I needed not remind that unmannered chongololo that in all the years I was a police detective I was a respected karamoja sprinter and purple belt holding Taekwondo karateka. I still have those skills and am ready to use them whenever necessary. He therefore did a wise thing to keep quiet because I was ready to kick and punch the bad habit out of him.
Another reader told me she is a cross-border trader based in Lusaka. She complained that every time she boards a bus at Nakonde on her way to Dar es Salaam there is a male trader from Ndola’s Masala market who talks like a machine. I have withheld his name but I am sure those who have travelled with him know the person I am talking about.
She said the man will talk all the way until he falls asleep, and when he wakes up he resumes the non-stop talking until he falls asleep again.
“The man is such an embarrassment,” the sister complained. “He will tell everybody how much money he is carrying, how much he has in the bank, how much he has left with his wife at home, what words he spoke to her when giving her the money and the latest household property he has bought.”
The sister said at first the other passengers used to just laugh at this talkative man, but he has now become a big nuisance.
Please, my fellow Zambians let us not make fools of ourselves by talking loudly on our mobile phones while in public places such as funerals or public buses. No one is interested in knowing your private affairs.
If you are travelling on a public bus and you want to make an important call make it short. Equally, if you receive a call and feel compelled to answer it, be brief.
But to some primitive people it is an opportunity to let all and sundry know what the call is all about without realising that they are actually being a nuisance. Don’t you people know that the people on that bus have different reasons for travelling?
Some of them are going for funerals of their loved ones, some for job interviews while others are going for weddings. So they are in different states of their minds and need peace so that they can introspect on their respective missions.
Who are you to disturb your fellow passengers with your silly phone conversations? Let me hear you again!
Comments to: firstname.lastname@example.org or email@example.com
- African Postman: Turning Mangoes Into Money (petchary.wordpress.com)
- Watch out IKEA! Paddy Power launch giant vuvuzela attack on London’s Swedish landmarks (mirror.co.uk)
- African Postman: International Year of the Rhino (petchary.wordpress.com)
: Photos and video of baby Sumatran Rhino
- After A Rash Of Vuvuzela Injuries, We Must Ask: Is The Pope Safe? [World Cuppage] (deadspin.com)
- Record ivory heist at Zambia wildlife HQ (terradaily.com)
- Zambia launches 2nd securities exchange firm (times.co.zm)
- Zambia Closed chess tourney on (times.co.zm)
- Zambia inks water sector deal with MCC (devex.com)
- Record ivory heist at Zambia wildlife HQ (terradaily.com)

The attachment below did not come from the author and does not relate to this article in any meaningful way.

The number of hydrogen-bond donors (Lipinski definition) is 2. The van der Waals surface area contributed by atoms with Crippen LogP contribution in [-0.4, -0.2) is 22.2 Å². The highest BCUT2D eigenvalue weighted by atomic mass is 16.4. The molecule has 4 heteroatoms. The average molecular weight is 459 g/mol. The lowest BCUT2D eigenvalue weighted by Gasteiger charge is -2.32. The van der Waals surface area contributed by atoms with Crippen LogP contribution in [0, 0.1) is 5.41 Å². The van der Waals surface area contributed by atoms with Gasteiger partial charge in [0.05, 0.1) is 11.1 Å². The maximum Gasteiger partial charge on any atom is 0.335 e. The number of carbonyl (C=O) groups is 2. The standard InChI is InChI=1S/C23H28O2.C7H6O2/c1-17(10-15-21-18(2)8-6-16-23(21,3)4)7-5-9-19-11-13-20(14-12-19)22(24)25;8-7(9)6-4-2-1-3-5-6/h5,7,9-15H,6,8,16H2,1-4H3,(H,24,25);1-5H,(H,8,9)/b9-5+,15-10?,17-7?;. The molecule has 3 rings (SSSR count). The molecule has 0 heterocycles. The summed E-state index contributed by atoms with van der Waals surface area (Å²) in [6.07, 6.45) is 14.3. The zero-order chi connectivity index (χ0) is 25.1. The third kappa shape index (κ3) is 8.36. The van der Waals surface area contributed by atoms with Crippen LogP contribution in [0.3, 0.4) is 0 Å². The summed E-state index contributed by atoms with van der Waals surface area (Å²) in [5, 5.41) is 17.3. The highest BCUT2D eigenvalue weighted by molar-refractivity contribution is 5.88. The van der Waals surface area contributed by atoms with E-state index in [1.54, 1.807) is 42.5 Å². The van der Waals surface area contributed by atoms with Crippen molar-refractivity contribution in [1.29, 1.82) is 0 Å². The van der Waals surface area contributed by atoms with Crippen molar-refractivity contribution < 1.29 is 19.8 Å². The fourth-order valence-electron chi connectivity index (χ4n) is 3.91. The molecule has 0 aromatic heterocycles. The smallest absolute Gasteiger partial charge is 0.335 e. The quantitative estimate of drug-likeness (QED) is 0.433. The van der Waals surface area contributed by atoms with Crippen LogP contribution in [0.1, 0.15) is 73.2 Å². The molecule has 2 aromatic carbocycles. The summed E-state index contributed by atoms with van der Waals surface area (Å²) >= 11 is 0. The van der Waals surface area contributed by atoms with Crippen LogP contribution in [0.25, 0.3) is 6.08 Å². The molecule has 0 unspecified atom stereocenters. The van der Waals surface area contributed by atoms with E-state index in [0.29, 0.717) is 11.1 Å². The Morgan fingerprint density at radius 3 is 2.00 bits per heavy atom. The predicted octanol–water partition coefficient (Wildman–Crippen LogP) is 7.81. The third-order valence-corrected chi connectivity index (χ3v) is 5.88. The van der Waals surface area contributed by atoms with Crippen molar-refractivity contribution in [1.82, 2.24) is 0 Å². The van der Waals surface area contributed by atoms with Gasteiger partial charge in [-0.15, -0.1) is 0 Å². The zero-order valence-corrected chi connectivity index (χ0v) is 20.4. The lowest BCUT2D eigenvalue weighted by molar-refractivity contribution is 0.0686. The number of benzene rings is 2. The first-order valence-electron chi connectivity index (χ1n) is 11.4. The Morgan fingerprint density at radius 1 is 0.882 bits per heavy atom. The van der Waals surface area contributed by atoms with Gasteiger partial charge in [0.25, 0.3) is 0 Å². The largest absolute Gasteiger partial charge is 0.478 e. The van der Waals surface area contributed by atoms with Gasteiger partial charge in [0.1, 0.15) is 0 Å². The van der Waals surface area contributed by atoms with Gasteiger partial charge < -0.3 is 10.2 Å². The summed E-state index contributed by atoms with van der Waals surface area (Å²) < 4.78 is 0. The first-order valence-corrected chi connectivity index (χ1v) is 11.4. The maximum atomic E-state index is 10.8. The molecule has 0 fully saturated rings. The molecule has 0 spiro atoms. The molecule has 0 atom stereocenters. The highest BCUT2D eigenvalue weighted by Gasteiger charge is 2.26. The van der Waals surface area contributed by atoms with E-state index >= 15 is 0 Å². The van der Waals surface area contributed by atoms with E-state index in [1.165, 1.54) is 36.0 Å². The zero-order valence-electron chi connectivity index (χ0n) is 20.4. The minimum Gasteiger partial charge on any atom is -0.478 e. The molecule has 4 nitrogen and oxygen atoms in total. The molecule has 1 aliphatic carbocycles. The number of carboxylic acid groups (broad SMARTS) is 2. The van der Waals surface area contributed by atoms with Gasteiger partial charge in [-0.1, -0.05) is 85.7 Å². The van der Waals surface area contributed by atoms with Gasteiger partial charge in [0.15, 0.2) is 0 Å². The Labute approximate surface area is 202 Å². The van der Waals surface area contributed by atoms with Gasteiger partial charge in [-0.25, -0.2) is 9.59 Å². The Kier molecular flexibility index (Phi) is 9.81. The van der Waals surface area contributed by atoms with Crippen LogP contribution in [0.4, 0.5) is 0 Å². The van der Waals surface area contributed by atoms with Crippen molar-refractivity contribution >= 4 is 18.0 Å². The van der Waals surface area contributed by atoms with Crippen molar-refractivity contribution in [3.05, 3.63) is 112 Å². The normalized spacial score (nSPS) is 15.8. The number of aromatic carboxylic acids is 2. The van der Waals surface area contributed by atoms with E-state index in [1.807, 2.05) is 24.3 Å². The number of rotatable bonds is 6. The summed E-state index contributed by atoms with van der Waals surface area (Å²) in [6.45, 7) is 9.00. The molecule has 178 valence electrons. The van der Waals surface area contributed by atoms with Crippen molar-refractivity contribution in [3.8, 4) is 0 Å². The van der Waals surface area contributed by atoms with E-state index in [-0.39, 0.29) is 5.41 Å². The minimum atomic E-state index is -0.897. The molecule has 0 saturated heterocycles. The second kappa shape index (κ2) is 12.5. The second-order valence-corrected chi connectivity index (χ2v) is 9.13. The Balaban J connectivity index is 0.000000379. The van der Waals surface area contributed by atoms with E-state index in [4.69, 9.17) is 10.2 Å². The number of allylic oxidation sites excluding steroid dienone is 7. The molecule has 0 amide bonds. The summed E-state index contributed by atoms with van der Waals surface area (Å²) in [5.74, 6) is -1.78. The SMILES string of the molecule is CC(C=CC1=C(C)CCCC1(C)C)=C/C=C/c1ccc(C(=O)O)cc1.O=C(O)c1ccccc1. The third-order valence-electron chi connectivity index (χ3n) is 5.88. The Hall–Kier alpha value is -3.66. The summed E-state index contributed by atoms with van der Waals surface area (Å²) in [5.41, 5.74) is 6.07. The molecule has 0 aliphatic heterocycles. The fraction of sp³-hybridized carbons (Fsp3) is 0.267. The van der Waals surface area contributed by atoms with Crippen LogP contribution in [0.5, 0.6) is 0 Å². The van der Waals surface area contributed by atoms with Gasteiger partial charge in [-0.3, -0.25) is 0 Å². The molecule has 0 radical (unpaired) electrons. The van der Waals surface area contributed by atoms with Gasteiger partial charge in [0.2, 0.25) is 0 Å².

- Zambia launches 2nd securities exchange firm (times.co.zm)
Wow. Well my dear readers, another kind fellow-blogger, the Wanderlust Gene, has nominated me for the Very Inspiring Blogger Award! So I am considered both versatile and inspirational, which is very nice. Thanks so much to my friend half-way across the world on another tropical island – Sri Lanka. You can read her blog at
. It’s wonderful – the photos and descriptions are stunning.
According to the rules, I am now supposed to list seven deeply fascinating (?) things about myself, so here we are:
- I have long, red (not natural) hair. It’s the first time I have had long hair since I was 20 years old, and I’ve always wanted to be a redhead.
- I have a passion for the Icelandic “post-rock” band Sigur Ros. They don’t know it, but I am their biggest fan.
- I love very tall trees, and have one in my yard in Kingston, Jamaica. In Australia, I fell in love with all the trees.
- I have a brother and a sister, both younger than me. Always hated being the oldest.
- The first reggae song I ever heard was Gregory Isaacs, “Soon Forward.”
- I love dark (bitter) chocolate and strong black coffee.
- I am tired of watering the garden every day during this never-ending drought
Not sure if the last one really counts, but it’s true!
Anyway, I hereby nominate the following for various reasons as the blogs that have inspired me the most recently:
- In Search of a Life Less Ordinary: Adventures in Making a Home Away from Home:
. Reflections of a young Englishman living by the sea in Sydney, Australia – a great city which I have visited.
- Mirth and Motivation: Motivate. Elevate. Laugh. Live Positively…
Elizabeth Obih-Frank’s blog is full of amazing quotes, images and thoughts. She calls herself an international nomad, teacher, trainer, motivator.
- Lady Romp: Truly one of my favorites, this blog explores the lives and achievements of women globally – from Margaret Thatcher to Winnie Mandela, and many others less famous.
- Time to Be Inspired: A lovely, fresh and optimistic blog with a great design and beautiful photos.
- Informed Comment: I have learnt so much from this blog, a daily item of news on the Middle East“with an occasional look home at American politics” by Professor Juan Cole of University of Michigan.
With a liberal slant.
- Crazy Train to Tinky Town: I adore this blog – the adventures of a single woman living in Turkey. It makes me laugh, and it’s so vivid.
- Alice’s Bucket List:
Alice is a sixteen-year-old girl who has had terminal cancer for the past four years. Her motto is: You only have one life, live it!
Thanks to all. This is a nice idea, and I love my ever-expanding blogging community!